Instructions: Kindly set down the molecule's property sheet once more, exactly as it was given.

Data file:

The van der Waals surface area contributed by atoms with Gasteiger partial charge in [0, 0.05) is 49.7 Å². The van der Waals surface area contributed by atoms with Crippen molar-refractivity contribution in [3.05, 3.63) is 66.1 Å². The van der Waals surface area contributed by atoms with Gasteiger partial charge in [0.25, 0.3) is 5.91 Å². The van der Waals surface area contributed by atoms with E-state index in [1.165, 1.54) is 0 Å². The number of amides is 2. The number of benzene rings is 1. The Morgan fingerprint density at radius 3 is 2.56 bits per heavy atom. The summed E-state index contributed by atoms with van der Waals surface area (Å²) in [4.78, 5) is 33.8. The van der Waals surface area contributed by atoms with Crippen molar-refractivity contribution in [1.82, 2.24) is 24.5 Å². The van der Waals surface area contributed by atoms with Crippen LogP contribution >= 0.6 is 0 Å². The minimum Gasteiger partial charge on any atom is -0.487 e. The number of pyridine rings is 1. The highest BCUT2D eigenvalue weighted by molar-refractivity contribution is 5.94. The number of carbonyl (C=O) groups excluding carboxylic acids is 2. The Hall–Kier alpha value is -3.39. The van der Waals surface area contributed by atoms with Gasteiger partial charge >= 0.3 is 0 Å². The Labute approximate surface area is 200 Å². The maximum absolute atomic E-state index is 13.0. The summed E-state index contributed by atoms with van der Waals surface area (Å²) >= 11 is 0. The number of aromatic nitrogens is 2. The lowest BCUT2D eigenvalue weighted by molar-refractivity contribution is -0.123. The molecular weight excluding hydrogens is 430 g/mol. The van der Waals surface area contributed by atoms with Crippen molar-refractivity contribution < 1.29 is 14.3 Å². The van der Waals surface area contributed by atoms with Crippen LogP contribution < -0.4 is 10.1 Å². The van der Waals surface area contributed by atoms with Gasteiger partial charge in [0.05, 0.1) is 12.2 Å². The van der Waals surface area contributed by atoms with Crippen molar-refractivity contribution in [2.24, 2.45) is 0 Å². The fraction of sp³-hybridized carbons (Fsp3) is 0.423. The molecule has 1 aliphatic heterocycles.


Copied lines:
The van der Waals surface area contributed by atoms with Gasteiger partial charge in [0, 0.05) is 49.7 Å². The van der Waals surface area contributed by atoms with Crippen molar-refractivity contribution in [3.05, 3.63) is 66.1 Å². The van der Waals surface area contributed by atoms with Gasteiger partial charge in [0.25, 0.3) is 5.91 Å². The van der Waals surface area contributed by atoms with E-state index in [1.165, 1.54) is 0 Å². The number of amides is 2. The number of benzene rings is 1. The Morgan fingerprint density at radius 3 is 2.56 bits per heavy atom. The summed E-state index contributed by atoms with van der Waals surface area (Å²) in [4.78, 5) is 33.8. The van der Waals surface area contributed by atoms with Crippen molar-refractivity contribution in [1.82, 2.24) is 24.5 Å². The van der Waals surface area contributed by atoms with Crippen LogP contribution >= 0.6 is 0 Å². The minimum Gasteiger partial charge on any atom is -0.487 e. The number of pyridine rings is 1. The highest BCUT2D eigenvalue weighted by molar-refractivity contribution is 5.94. The number of carbonyl (C=O) groups excluding carboxylic acids is 2. The Hall–Kier alpha value is -3.39. The van der Waals surface area contributed by atoms with Gasteiger partial charge >= 0.3 is 0 Å². The Labute approximate surface area is 200 Å². The maximum absolute atomic E-state index is 13.0. The summed E-state index contributed by atoms with van der Waals surface area (Å²) >= 11 is 0. The number of aromatic nitrogens is 2. The lowest BCUT2D eigenvalue weighted by molar-refractivity contribution is -0.123. The molecular weight excluding hydrogens is 430 g/mol. The van der Waals surface area contributed by atoms with Crippen molar-refractivity contribution < 1.29 is 14.3 Å². The van der Waals surface area contributed by atoms with Crippen LogP contribution < -0.4 is 10.1 Å². The van der Waals surface area contributed by atoms with Gasteiger partial charge in [0.05, 0.1) is 12.2 Å². The van der Waals surface area contributed by atoms with Crippen molar-refractivity contribution in [2.24, 2.45) is 0 Å². The fraction of sp³-hybridized carbons (Fsp3) is 0.423. The molecule has 1 aliphatic heterocycles.